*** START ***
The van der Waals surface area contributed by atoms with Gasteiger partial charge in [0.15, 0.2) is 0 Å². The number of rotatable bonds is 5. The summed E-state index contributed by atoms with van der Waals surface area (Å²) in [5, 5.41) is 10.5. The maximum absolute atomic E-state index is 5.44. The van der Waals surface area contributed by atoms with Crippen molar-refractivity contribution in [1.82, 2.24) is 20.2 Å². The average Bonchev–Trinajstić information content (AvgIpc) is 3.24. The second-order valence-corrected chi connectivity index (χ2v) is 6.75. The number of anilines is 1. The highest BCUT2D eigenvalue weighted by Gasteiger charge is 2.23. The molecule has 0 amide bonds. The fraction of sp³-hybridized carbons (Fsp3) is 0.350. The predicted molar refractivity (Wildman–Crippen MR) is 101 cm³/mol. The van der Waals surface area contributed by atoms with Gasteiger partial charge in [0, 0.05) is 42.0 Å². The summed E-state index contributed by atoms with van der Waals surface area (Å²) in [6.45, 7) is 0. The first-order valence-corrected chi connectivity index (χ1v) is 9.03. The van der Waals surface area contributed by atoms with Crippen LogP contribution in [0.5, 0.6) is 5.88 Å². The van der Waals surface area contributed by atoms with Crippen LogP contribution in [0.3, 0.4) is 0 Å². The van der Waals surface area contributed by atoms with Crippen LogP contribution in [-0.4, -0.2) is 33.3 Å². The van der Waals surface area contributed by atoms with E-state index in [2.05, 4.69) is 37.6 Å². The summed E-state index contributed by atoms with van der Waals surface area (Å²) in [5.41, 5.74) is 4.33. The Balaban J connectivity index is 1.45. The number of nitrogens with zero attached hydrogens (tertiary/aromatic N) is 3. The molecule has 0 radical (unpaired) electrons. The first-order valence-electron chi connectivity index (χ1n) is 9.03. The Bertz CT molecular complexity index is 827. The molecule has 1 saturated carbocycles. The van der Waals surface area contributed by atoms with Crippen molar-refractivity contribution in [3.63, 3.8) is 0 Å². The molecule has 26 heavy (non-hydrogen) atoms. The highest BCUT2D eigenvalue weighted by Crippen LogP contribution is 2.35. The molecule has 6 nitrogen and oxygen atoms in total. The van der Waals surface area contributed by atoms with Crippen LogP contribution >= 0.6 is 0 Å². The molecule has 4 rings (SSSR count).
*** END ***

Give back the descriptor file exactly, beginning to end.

The van der Waals surface area contributed by atoms with Gasteiger partial charge in [0.15, 0.2) is 0 Å². The number of rotatable bonds is 5. The summed E-state index contributed by atoms with van der Waals surface area (Å²) in [5, 5.41) is 10.5. The maximum absolute atomic E-state index is 5.44. The van der Waals surface area contributed by atoms with Crippen molar-refractivity contribution in [1.82, 2.24) is 20.2 Å². The average Bonchev–Trinajstić information content (AvgIpc) is 3.24. The second-order valence-corrected chi connectivity index (χ2v) is 6.75. The number of anilines is 1. The highest BCUT2D eigenvalue weighted by Gasteiger charge is 2.23. The molecule has 0 amide bonds. The fraction of sp³-hybridized carbons (Fsp3) is 0.350. The predicted molar refractivity (Wildman–Crippen MR) is 101 cm³/mol. The van der Waals surface area contributed by atoms with Gasteiger partial charge in [0, 0.05) is 42.0 Å². The summed E-state index contributed by atoms with van der Waals surface area (Å²) in [6.45, 7) is 0. The first-order valence-corrected chi connectivity index (χ1v) is 9.03. The van der Waals surface area contributed by atoms with Crippen LogP contribution in [0.5, 0.6) is 5.88 Å². The van der Waals surface area contributed by atoms with Crippen LogP contribution in [0.3, 0.4) is 0 Å². The van der Waals surface area contributed by atoms with Crippen LogP contribution in [-0.4, -0.2) is 33.3 Å². The van der Waals surface area contributed by atoms with E-state index in [2.05, 4.69) is 37.6 Å². The summed E-state index contributed by atoms with van der Waals surface area (Å²) in [5.41, 5.74) is 4.33. The Balaban J connectivity index is 1.45. The number of nitrogens with zero attached hydrogens (tertiary/aromatic N) is 3. The molecule has 0 radical (unpaired) electrons. The first-order valence-electron chi connectivity index (χ1n) is 9.03. The Bertz CT molecular complexity index is 827. The molecule has 1 saturated carbocycles. The van der Waals surface area contributed by atoms with Crippen molar-refractivity contribution in [3.63, 3.8) is 0 Å². The molecule has 26 heavy (non-hydrogen) atoms. The highest BCUT2D eigenvalue weighted by Crippen LogP contribution is 2.35. The molecule has 6 nitrogen and oxygen atoms in total. The van der Waals surface area contributed by atoms with Crippen LogP contribution >= 0.6 is 0 Å². The molecule has 4 rings (SSSR count).